I was working on adding logs into elastic search from one of our micro API projects. I learned a little bit, that I'll probably forget when I'll deal with this next time. So, I'll write it here.
- ELK - Elastic Stack. How it works:
- Serilog is client end library. It it catching log entry and can send log directly to elastic search, but (afaik) most commonly send it into logstash. Serilog "sink" represents, where data can go (console, file, tcp, elasticsearch, etc).
- Logstash is some pipeline server side tool that ingest logs from multiple sources, transform them and send into elastic search.
- ElasticSearch is search and analytics engine.
- Kibana is UI for elastic search.
Actually, what I wrote here is described here.
- It's very useful to run ELK Stack local. Of course, installing everything will take too much time (I still remember painy days spent installing lamp). Of course, these days everything is in container and there is one good repository, that will help running everything in minutes. All you need to do is:
git clone https://github.com/deviantony/docker-elk.git
And read ReadMe.md for further details.
- In my case, we have configured sentry and adding additional logging system, without removing old one. In this case better to remove "Logging" section in appsettings, otherwise it will affect both system. Most tutorials recommend start logging in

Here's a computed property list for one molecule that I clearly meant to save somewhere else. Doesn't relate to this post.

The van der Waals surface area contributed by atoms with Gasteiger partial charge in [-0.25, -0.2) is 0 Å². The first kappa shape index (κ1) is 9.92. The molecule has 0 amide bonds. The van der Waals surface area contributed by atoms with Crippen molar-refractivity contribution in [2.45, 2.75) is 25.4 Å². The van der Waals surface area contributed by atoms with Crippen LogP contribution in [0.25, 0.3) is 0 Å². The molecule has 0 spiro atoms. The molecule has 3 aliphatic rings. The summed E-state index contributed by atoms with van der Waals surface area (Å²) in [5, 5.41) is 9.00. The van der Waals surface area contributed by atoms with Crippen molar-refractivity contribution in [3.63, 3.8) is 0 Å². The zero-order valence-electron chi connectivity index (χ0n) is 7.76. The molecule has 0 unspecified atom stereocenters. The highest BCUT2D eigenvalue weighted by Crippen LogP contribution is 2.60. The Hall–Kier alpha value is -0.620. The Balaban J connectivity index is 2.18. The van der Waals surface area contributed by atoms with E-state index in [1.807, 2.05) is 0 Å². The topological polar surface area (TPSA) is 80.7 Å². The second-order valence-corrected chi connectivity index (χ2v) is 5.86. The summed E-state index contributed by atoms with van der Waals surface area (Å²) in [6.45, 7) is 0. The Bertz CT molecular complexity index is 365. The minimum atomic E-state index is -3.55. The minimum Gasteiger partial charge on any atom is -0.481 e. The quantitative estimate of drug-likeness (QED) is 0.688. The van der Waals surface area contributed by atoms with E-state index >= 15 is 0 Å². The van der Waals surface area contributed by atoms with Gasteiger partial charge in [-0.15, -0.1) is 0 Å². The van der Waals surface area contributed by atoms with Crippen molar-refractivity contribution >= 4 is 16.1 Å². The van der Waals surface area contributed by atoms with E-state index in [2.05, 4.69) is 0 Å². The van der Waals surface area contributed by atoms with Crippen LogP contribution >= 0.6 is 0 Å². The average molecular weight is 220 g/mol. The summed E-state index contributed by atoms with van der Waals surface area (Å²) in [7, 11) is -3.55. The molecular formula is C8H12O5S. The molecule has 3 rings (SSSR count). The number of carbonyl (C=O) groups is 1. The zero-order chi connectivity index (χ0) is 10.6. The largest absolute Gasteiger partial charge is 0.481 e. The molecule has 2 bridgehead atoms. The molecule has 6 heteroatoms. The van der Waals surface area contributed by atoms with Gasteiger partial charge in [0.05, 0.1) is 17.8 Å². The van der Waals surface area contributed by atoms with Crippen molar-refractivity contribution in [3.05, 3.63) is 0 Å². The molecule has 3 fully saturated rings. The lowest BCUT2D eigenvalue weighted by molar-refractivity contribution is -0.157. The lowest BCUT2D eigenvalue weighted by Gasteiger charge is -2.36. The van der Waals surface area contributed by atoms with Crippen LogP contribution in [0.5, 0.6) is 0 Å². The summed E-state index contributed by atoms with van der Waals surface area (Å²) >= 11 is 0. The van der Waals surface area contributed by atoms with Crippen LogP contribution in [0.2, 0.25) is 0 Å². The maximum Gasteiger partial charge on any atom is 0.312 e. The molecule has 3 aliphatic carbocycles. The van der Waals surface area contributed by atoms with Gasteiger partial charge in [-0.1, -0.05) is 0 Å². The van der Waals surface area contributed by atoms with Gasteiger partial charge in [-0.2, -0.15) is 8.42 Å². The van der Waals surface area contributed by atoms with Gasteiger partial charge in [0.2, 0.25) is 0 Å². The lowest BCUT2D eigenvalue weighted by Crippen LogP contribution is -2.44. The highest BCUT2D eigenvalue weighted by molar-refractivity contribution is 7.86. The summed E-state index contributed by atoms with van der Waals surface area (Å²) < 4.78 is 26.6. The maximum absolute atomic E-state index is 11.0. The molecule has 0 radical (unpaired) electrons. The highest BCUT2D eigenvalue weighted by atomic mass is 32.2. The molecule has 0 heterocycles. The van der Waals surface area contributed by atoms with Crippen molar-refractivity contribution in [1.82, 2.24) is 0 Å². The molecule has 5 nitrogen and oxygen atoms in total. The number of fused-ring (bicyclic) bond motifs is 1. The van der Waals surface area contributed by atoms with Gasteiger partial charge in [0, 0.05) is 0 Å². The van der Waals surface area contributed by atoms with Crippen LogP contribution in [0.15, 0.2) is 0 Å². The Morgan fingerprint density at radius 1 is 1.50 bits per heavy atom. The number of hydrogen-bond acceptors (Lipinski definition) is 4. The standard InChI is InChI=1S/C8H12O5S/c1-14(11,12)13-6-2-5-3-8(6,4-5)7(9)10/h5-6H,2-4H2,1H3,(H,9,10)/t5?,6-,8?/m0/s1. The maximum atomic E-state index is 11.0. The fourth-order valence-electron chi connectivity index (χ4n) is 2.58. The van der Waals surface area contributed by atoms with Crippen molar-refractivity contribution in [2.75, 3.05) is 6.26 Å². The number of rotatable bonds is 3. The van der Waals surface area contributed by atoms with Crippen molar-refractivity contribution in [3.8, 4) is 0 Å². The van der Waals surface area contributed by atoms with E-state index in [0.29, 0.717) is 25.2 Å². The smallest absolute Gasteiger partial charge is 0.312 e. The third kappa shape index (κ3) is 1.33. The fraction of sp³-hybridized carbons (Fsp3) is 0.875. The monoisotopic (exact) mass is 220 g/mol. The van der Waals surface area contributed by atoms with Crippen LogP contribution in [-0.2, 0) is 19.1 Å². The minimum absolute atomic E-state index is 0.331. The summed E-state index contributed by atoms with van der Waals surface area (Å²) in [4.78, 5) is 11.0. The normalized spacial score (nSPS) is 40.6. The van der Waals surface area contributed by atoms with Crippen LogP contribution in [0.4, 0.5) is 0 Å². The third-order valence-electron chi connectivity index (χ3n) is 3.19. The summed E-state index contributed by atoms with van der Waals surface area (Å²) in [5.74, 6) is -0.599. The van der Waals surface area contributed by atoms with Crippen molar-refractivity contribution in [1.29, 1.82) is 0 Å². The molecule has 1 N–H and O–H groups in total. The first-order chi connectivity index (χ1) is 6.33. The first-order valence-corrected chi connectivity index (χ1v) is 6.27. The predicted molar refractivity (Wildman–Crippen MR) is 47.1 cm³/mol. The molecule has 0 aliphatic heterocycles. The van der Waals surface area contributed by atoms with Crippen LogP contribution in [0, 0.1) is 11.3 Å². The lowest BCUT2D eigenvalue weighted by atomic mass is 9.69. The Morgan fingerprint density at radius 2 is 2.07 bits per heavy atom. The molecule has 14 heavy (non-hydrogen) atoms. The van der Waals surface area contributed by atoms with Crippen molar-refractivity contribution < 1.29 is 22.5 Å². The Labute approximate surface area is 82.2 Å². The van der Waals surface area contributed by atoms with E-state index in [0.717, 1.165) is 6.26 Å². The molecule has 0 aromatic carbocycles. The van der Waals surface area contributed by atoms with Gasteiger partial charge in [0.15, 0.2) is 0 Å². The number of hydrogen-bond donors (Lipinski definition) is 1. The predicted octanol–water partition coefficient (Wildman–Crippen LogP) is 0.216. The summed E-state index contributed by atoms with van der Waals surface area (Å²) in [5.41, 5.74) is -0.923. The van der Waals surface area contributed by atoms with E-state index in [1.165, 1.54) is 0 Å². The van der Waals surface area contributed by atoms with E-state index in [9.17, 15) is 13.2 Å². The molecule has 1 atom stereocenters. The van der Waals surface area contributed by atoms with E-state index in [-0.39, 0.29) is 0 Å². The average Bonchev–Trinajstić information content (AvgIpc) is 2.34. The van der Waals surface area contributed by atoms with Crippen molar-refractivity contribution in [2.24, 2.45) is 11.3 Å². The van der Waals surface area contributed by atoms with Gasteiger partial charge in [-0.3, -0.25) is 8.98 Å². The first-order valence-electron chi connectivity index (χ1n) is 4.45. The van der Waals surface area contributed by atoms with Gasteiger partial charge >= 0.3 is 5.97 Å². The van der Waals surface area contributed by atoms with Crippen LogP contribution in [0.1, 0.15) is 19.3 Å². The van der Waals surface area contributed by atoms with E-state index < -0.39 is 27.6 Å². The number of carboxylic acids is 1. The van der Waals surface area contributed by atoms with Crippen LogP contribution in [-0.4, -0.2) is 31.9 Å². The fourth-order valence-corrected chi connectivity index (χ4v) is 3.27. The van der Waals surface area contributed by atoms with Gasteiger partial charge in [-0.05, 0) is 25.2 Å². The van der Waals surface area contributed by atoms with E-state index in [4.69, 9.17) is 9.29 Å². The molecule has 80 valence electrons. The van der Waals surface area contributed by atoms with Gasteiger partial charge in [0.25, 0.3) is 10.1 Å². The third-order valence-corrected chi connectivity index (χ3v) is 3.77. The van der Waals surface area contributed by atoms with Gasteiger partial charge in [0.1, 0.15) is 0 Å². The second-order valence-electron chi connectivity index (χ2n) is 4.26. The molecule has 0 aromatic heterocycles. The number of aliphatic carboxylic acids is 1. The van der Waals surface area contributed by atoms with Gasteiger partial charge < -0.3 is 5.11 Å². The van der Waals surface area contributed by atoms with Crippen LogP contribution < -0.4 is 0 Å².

Program.cs before actual werver will start, but I find it too cumbersome. If server didn't started, we will figure it out by not seing swagger page or by errors from other service, that consume this api.
- Also, most tutopials did not mention, that serilog can be configured not in code, but in appsettings. Probably, additional libraries needs to be installed, but then startup code itself is not polutted with config lines.
- When kibana resist to show logs, it means that, probably, indecies were not setted up correctly. And keep in mind, that it takes some time for log to appear, even if everything is running locally.
- Some usefull links:
This is probably too much info for such easy topic, but I might find it usefull some day later and - hey - I'm blogging again!😊
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